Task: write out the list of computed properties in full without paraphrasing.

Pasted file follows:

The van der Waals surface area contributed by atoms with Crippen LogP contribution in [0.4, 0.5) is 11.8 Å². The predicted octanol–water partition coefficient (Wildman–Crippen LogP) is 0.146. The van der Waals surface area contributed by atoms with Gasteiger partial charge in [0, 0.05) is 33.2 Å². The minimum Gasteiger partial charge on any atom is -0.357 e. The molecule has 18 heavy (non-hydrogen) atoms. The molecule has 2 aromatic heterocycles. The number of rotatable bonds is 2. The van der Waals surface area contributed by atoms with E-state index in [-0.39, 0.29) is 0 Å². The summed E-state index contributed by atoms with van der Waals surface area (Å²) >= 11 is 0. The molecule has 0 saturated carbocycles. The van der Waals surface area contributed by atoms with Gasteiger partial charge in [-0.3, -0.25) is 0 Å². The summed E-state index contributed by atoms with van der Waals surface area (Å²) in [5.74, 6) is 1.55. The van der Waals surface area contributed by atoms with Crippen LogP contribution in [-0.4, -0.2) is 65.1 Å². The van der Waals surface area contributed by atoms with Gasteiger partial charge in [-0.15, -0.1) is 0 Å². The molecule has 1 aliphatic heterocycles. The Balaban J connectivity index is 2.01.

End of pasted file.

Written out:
The van der Waals surface area contributed by atoms with Crippen LogP contribution in [0.4, 0.5) is 11.8 Å². The predicted octanol–water partition coefficient (Wildman–Crippen LogP) is 0.146. The van der Waals surface area contributed by atoms with Gasteiger partial charge in [0, 0.05) is 33.2 Å². The minimum Gasteiger partial charge on any atom is -0.357 e. The molecule has 18 heavy (non-hydrogen) atoms. The molecule has 2 aromatic heterocycles. The number of rotatable bonds is 2. The van der Waals surface area contributed by atoms with E-state index in [-0.39, 0.29) is 0 Å². The summed E-state index contributed by atoms with van der Waals surface area (Å²) >= 11 is 0. The molecule has 0 saturated carbocycles. The van der Waals surface area contributed by atoms with Gasteiger partial charge in [-0.3, -0.25) is 0 Å². The summed E-state index contributed by atoms with van der Waals surface area (Å²) in [5.74, 6) is 1.55. The van der Waals surface area contributed by atoms with Crippen LogP contribution in [-0.4, -0.2) is 65.1 Å². The van der Waals surface area contributed by atoms with Gasteiger partial charge in [-0.15, -0.1) is 0 Å². The molecule has 1 aliphatic heterocycles. The Balaban J connectivity index is 2.01.